Stan Gelbaugh had to know this wasn't going to be a breeze when his first pass of the season was intercepted by a Penn State linebacker and run back 32 yards for a touchdown.

Since then, Gelbaugh has been booed during bad games and even during good ones. Hardly anybody seemed to notice the good games, though.

Hardly anybody seemed to notice that he didn't have a bad game the second half of the season. And hardly anybody seemed to notice that Gelbaugh, Maryland's fifth-year senior quarterback, will enter Saturday's Cherry Bowl game against Syracuse having already broken several of Boomer Esiason's school records.

Even Gelbaugh expressed surprise when told he was about to break three of Esiason's passing records in one day. "Boomer was next to God when he was here, and for me to break his records is pretty ironic," he said.

Gelbaugh is neither a great college quarterback nor a terrible one. He simply was caught following two quarterbacks who are good enough to be playing in the NFL: Esiason, who is now with the Cincinnati Bengals and who is the second-rated passer in the AFC, and Frank Reich, a rookie with the Buffalo Bills.

Esiason and Reich, once Gelbaugh's roommates, rarely heard boos. Gelbaugh's record (8-3) is as good as any regular-season mark the Terrapins have had the last four years.

But the perception, ever since that interception against Penn State, has been that Gelbaugh has been more than largely responsible for Maryland's failure to live up to preseason expectations that projected the Terrapins as high as No. 1.

Maryland's coaches and other players disagree. And Gelbaugh said today, "I'm done with having to prove myself as a good quarterback. I deserved some criticism at the beginning of the year when I wasn't playing very well -- when I threw an interception for a touchdown, when I threw four interceptions in one game (at Boston College the second week of the season).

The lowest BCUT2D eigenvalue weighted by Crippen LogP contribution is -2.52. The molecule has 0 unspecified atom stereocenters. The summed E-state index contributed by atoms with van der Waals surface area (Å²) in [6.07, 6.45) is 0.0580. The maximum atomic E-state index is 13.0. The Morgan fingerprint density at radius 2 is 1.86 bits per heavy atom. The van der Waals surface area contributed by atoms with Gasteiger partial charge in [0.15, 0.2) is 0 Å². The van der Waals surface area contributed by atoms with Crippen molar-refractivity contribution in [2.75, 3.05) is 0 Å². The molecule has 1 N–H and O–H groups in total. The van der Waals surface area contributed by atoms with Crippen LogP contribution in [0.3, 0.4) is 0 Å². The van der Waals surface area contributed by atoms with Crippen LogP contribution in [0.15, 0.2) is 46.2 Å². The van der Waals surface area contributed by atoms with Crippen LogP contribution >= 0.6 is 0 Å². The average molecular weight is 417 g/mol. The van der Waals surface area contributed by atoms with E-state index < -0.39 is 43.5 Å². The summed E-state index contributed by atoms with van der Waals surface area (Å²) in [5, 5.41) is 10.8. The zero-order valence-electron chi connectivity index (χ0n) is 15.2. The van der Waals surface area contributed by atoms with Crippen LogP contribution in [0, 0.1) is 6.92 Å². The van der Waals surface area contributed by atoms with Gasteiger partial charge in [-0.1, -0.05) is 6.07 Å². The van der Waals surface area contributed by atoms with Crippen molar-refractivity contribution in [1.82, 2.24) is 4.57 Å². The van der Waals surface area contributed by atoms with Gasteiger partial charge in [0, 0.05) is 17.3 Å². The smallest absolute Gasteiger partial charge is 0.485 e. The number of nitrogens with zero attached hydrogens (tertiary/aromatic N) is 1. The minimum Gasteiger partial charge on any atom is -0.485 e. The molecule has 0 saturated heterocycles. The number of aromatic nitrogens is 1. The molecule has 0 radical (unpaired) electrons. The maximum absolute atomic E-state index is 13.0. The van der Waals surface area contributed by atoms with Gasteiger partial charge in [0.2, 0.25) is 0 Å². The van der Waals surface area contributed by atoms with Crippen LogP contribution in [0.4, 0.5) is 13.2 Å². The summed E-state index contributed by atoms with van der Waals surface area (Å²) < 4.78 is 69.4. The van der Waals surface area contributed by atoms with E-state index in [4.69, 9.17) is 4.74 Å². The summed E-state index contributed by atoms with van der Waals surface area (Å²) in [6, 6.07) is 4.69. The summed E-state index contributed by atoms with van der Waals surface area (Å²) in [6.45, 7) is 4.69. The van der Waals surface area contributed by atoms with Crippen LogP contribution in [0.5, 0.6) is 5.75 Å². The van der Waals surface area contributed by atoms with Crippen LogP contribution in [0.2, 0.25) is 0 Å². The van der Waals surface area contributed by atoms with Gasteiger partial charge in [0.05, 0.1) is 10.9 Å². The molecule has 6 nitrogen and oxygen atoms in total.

"But when people criticize the last half, or the last seven or eight games, I have to wonder what those people are looking for."

They were probably looking for Gelbaugh to play every week the way he did at Clemson on Nov. 16, when he completed 23 of 35 passes for 361 yards -- which broke Esiason's mark of 355 -- and three touchdowns.

It's difficult to tell how indicative the numbers are, but in the final regular-season game against Virginia, Gelbaugh broke Esiason's Maryland season records for yards passing and total offensive yards. Esiason started for three years, Gelbaugh a season and a half.

Whenever Maryland Coach Bobby Ross is asked whether he has been pleased with Gelbaugh's season, he has said, "We're talking about the most productive quarterback in the history of the University of Maryland."

But Gelbaugh's good games were late in coming, and the home fans were impatient.

"I was very much against the abuse he's been subjected to," Ross said. "It's been tough on Stan, but he's handled it very well."

What Gelbaugh didn't handle particularly well was that season-opening interception.

"I was 12 for 28 (for 137 yards) that day," he recalled. "It was a poor game, bad game. The only time in my life I've ever thrown an interception for a touchdown. And I threw another interception that game that stopped a drive near the goal line. And we lost. That was bad. It affected my confidence."

The team also lost some confidence and struggled for several more weeks. Gelbaugh says he could feel himself getting better weekly, in the process of correcting little problems "like not following through and not having my feet set." Ross says Gelbaugh, in the early part of the season, "was a little late" releasing the ball and forced some passes that got the team into trouble.